More about George Etherege
George Etherege Quotes
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When love grows diseased, the best thing we can do is to put it to a violent death. I cannot endure the torture of a lingering and consumptive passion.
Fear not, though love and beauty fail,
My reason shall my heart direct:
Your kindness now will then prevail,
And passion turn into respect:
Chloris, at worst, you'll in the end
But change your Lover for a friend.
Writing, madam, is a mechanic part of wit. A gentleman should never go beyond a song or a billet.
I must confess I am a fop in my heart; ill customs influence my very senses, and I have been so used to affectation that without the help of the air of the court what is natural cannot touch me.
Next to the coming to a good understanding with a new mistress, I love a quarrel with an old one.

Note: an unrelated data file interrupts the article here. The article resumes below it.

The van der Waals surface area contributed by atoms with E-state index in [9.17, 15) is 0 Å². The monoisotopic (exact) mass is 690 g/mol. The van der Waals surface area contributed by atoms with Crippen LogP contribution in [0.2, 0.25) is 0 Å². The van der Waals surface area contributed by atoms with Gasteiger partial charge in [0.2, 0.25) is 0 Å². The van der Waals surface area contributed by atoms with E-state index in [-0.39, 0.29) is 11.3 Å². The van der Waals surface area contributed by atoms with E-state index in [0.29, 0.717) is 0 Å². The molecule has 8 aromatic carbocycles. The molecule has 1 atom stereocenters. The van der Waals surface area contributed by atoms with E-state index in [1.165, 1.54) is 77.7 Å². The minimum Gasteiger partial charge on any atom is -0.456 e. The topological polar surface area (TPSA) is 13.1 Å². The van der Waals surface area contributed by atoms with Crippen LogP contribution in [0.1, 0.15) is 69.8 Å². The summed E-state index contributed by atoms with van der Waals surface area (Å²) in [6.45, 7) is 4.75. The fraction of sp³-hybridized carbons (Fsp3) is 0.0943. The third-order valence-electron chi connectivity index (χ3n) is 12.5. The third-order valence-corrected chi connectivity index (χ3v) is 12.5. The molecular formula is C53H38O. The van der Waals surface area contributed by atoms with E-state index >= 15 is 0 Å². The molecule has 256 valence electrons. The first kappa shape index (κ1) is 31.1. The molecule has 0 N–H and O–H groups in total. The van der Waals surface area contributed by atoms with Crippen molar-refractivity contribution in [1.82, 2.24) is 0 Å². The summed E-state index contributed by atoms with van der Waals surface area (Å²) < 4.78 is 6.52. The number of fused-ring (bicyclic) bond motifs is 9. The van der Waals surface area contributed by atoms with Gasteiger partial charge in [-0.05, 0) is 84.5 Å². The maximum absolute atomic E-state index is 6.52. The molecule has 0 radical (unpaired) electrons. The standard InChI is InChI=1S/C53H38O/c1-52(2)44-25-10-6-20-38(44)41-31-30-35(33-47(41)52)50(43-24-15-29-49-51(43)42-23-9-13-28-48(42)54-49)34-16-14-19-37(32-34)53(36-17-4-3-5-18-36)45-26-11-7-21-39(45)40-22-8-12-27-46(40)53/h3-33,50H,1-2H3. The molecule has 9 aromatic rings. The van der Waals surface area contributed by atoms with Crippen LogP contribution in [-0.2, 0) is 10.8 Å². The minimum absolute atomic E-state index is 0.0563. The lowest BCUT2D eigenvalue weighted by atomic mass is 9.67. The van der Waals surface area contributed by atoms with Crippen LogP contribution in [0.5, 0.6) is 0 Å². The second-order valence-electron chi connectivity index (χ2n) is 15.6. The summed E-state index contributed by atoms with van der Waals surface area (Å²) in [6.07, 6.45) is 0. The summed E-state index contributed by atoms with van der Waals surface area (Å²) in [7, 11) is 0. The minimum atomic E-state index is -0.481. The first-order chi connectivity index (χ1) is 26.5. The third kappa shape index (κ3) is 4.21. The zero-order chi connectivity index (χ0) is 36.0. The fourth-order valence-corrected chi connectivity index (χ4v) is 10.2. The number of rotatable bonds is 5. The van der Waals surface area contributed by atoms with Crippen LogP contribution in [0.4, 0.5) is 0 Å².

We are not masters of our own affections; our inclinations dailyalter: now we love pleasure, and anon we shall dote on business. Human frailty will have it so, and who can help it?
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A pint of sweat will save a gallon of blood.
George S. Patton
Sir George Etherege was an English dramatist. He wrote the plays The Comical Revenge or, Love in a Tub in 1664, She Would if She Could in 1668, and The Man of Mode or, Sir Fopling Flutter in 1676.
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